Sixteen years after the proposal for a replacement fighter jet was first mooted by the Indian Air Force (IAF), and 17 months after Prime Minister Narendra Modi announced acquisition of 36 fighter jets in Paris, India inked the approximately Rs 59,000-crore Rafale deal with France on Friday.
The inter-government agreement, signed between Defence Minister Manohar Parrikar and his French counterpart Jean-
Yves Le Drian, specifies that the first aircraft will be inducted into the IAF within 36 months, and the full complement will be in service within 67 months.
“Rafale is a potent aircraft for deep strike capabilities. It can move at high altitudes and has potential weapons with the most modern technology. It will add to the capability of the IAF,” Parrikar said.
The induction of these 36 fighters — 28 single-seaters and eight twin-seaters — is expected to bridge the shortfall in the depleting number of fighter squadrons in the IAF.
The IAF currently has 32 fighter squadrons against an authorisation of 42, and this number is expected to come down to 25 by 2022. These 36 aircraft, however, make for only two squadrons. As reported by The Indian Express on September 18, the clinching factor for buying the two squadrons is their use for delivery of nuclear weapons after the French-built Mirage-2000s retire from service.
Top defence sources said the French fighters, equipped with Meteor air-to-air and Mica air-to-land missiles, will be delivered in flyaway condition by Dassault. Moreover, offsets of half the value of the deal will be executed by France in India within seven years. Although Dassault is yet to submit the full details of its Indian offset partners, 74 per cent of the offsets are mandated to be exported from India. Another 6 per cent of the offsets are for technological sharing, which is currently being negotiated by the DRDO.
“We expect export worth Euro 3 billion to happen from India due to offsets as part of the deal. This will take a couple of years to start but it will create jobs and opportunities in India,” sources said.
Although the base version of Rafale remains the same as the one being used by the French Air Force, the Indian version of the fighter jet will have 14 India-specific enhancements. Sources said these include the helmet mounted display, Doppler beam radar, IR search and track, and towed decoy. It is because of these enhancements that the delivery time of the first aircraft cannot be less than 36 months.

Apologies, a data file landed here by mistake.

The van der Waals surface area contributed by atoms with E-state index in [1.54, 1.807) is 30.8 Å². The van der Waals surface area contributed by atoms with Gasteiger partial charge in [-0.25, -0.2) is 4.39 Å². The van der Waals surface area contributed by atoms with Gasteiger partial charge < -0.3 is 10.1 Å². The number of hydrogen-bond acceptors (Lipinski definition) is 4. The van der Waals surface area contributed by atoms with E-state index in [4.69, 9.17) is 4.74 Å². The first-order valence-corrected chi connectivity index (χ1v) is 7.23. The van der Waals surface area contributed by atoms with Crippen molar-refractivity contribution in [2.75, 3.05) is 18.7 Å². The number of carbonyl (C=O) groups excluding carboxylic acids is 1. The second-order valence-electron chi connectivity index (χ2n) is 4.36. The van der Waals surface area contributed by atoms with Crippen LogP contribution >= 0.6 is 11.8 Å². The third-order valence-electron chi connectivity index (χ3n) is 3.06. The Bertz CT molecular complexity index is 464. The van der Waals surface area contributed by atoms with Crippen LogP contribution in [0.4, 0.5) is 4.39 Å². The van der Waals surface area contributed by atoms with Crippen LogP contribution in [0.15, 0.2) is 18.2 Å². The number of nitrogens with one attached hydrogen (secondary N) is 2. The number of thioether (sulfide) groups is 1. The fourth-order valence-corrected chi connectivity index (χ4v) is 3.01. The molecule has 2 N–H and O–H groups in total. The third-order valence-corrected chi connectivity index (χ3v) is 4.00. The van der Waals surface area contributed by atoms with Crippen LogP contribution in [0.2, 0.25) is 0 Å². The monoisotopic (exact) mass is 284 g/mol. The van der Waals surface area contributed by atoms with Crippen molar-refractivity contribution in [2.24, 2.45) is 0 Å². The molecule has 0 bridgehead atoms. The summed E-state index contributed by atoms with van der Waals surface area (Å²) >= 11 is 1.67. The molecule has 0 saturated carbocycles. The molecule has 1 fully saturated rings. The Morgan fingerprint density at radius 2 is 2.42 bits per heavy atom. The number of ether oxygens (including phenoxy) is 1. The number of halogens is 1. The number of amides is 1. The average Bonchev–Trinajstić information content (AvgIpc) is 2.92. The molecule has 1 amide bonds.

In addition, the French are also guaranteeing performance-based logistics support, which means that 75 per cent of the fleet will be airworthy at any given time. According to sources, the airworthiness of the Russian Sukhoi Su-30, the mainstay of the IAF, has reached 55 per cent with great difficulty from 46 per cent two years ago.
As reported by The Indian Express on Wednesday, the deal provides for free training of 10 IAF personnel, including three pilots, estimated to be worth Euro 100 million. The IAF will also get a guarantee for an additional 60 hours for the trainer version of Rafale fighters, and a concession to keep the weapons storage in France for an additional six months without any charge. The French have also agreed to supply spares for a period of seven years at initial cost.
After Prime Minister Modi made the announcement on purchase of 36 Rafale fighters in Paris in April last year, the French had made an offer of Euro 11.8 billion. By January this year, when French President Francois Hollande was the chief guest at the Republic Day celebrations, the French offer had come down to Euro 8.6 billion. The negotiations, however, could not be concluded between the two sides then. In May, the two sides agreed to a price of Euro 7.878 billion, and the deal was formally cleared by the Cabinet Committee on Security in August.
As per the agreement, 15 per cent of the total amount will be paid as advance, 25 per cent in 12-18 months, and the rest on schedule as per delivery, with 5 per cent of the amount being retained till the deal is completed. On questions about the high price of the French fighter, sources said the base price of a single-seat fighter is only Euro 91.07 million, while for a two-seater it is Euro 94 million.
“By negotiating the inflation at actual indices, but limited to 3.5 per cent, in comparison to 4 per cent or more in earlier deals, we will save Rs 4,000-14,000 crore over the deal. In addition, the annual maintenance for spares and performance-based logistics is 20-25 per cent of the cost. Besides the initial five years, an additional two years of performance-based logistics is included in the deal,” sources said.
Many experts have compared it with the benchmarked price in the original Medium Multi-Role Combat Aircraft (MMRCA) deal. But Defence Ministry sources said the two prices cannot be compared.
“The price of 18 Rafale flyaway aircraft was different from the 108 which were to be made by HAL in India. Dassault had used a factor of 2.7 for labour cost in India over France, which had raised questions about it being the lowest bidder itself. It also meant that each aircraft would cost Rs 68 crore more due to manpower costs itself. The then defence minister, A K Antony, had noted on the file that he will take a decision after price has been negotiated. That never happened and we don’t even know what their final price would have been,” sources explained.